Nursemaid's elbow is an injury to the ligament (strong band of
tissue) that keeps the two bones of the forearm in the correct place.
The two bones in the forearm are the radius and the ulna. The radius is on
the thumb side of the forearm. The upper end of the radius is called the
radius head. The radial head is held in place by a ligament called the
annular ligament. When the annular ligament is torn, a part of it slides
upward and becomes trapped in the elbow joint, which is very painful
condition. The child holds the arm with the palm facing inward and the
elbow bent. This injury is uncommon after the ages of three to four, due
to stronger joints and ligaments. Also, youngsters are less likely to be
in situations where this injury might occur.
Nursemaid's elbow is also called subluxation of the radial head,
pulled elbow, slipped elbow, or toddler elbow.
Nursemaid's elbow is a common occurrence in children from the ages
of one to four or five. It is rarely seen after the age of six.
Causes and symptoms
Nursemaid's elbow is caused by a strong force on the elbow, such as
a sudden pulling or yanking on the hand or forearm. This can occur when a
child falls, when an adult pulls up a child's arm, to assist the
child up a curb or step or to hurry the child along, or when a child falls
away from an adult while being held by the arm. Swinging toddlers from the
arms while playing can cause this injury. It can also occur when an infant
rolls himself or herself over.
Symptoms of nursemaid's elbow include immediate
in the injured arm, refusal or inability to move the injured arm,
creating a condition called pseudo-paralysis, persistent crying, refusal
. However each child may experience symptoms differently. These symptoms
may also resemble other conditions or medical problems, so a physician
should be consulted for a diagnosis.
Swinging a young child by the arms can cause nursemaid's
(© Raoul Minsart/Corbis.)
The doctor should be called or the child should be taken to an emergency
room when a child does not use the arm that has been injured, when the
child seems to be in a lot of pain, or when there is a suspicion that
someone has deliberately harmed the child.
After treatment for nursemaid's elbow, the doctor should be called
if the child still refuses to use the arm six hours after it is put back
into place; the child still has pain after 24 hours; the child's
fingers get numb and tingly; or the child's elbow comes out of the
The diagnosis of nursemaid's elbow is made through a physical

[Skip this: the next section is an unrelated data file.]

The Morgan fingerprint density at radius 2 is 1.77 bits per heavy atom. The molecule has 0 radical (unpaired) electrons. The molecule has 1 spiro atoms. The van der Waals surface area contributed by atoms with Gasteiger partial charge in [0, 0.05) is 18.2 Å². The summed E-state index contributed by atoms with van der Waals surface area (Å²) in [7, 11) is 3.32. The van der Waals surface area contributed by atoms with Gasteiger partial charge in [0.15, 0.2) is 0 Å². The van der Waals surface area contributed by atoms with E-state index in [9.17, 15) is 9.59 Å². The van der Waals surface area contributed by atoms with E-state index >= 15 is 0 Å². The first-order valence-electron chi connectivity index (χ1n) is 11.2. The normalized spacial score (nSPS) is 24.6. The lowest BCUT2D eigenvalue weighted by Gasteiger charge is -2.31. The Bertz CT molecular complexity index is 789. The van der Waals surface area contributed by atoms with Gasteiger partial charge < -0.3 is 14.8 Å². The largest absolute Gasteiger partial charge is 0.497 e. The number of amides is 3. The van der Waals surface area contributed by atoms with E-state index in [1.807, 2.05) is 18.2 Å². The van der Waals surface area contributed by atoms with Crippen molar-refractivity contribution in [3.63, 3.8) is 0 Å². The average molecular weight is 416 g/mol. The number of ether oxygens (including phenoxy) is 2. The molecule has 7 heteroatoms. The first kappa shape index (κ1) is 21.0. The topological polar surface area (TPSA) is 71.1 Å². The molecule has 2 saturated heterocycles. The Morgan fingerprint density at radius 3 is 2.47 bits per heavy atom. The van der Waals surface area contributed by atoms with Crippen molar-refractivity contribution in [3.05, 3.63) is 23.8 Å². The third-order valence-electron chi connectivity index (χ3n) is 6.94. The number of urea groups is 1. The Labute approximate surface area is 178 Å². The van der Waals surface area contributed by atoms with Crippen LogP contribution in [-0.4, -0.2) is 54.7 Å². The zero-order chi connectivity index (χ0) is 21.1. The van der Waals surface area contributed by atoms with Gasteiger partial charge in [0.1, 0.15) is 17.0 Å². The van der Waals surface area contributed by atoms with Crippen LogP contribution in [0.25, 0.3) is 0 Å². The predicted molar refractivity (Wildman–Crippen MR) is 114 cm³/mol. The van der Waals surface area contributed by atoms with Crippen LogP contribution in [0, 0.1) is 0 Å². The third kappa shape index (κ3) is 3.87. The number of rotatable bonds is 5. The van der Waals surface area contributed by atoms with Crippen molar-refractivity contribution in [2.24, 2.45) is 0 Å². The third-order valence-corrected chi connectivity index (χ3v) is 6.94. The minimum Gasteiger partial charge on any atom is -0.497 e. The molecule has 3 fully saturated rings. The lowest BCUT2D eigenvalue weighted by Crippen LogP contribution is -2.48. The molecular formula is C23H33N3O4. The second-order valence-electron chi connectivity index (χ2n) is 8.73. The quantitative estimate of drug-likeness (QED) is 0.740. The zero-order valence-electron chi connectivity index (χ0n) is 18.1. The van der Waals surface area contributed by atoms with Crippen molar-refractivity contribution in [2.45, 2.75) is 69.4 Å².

examination by the child's physician. X rays of the elbow are
usually not necessary.
The child's arm should not be straightened or its position changed
before the doctor examines it. An ice pack can be used, and the arm
splinted in the position in which it is found. The area both above and
below the elbow should be immobilized, including the shoulder and wrist if
The physician or health care provider will move the bone and ligament back
to their correct positions. This is an easy procedure that can be done in
the office by supinating (externally rotating) the forearm (turning the
thumb out with palm up), and then gently flexing the arm at the elbow
(pushing the forearm up into the biceps). The ligament needs time to heal,
so the child's arm should be treated gently after the procedure.
The arm may be immobilized in a sling for one or two days, if desired.
Once the ligament and the radial head are returned to their proper
position, the child can usually begin to use his or her arm again within a
few minutes. Sometimes there is a short period of crying for a minute or
two after the release. The earlier after the injury that the child is
treated, the more rapid will be the recovery. Alternatively, if the
problem has existed for some days, then relief from pain may not be so
rapid. Bracing and
is usually not required if this is the first occurrence of this
condition. For repeat injuries, however, a posterior splint may be applied
for several days. A few children may have swelling or pain in the joint.
Regular doses of ibuprofen or other over-the-counter pain killers for a
few days will help with the swelling and the pain.
If the child fails to use the arm after 15 minutes, the elbow should be x
rayed to determine if it was fractured. If no fracture is found, the arm
should be splinted and put into a sling, and the condition re-evaluated
after 24 hours.
The child should be able to use the elbow after the injury has healed.
However, once an elbow has been injured, it is more likely that it will
happen again in the future if care is not taken to prevent further injury.
A child should not be lifted or swung by the arms or hands nor should a
child's arm be pulled hard. A small child should be lifted from
under the arms.
—Hinged joint between the forearm and upper arm.
—A type of tough, fibrous tissue that connects bones or cartilage
and provides support and strength to joints.
—An injury to the ligament (strong band of tissue) that keeps the
two bones of the forearm in the correct place.
—The bone of the forearm which joins the wrist on the same side
as the thumb.
—One of the two bones of the forearm. Two pivot joints join it to
the radius, one near the elbow, one near the wrist.
PM Medical Health News.
21st Century Complete Medical Guide to Elbow Injuries and Disorders:
Authoritative Government Documents, Clinical References, and Practical
Information for Patients and Physicians.
Washington, DC: Progressive Management, 2004.
"Nursemaid's Elbow." National Institutes of Health.
"Pediatrics, Nursemaid elbow." eMedicine.com, Inc.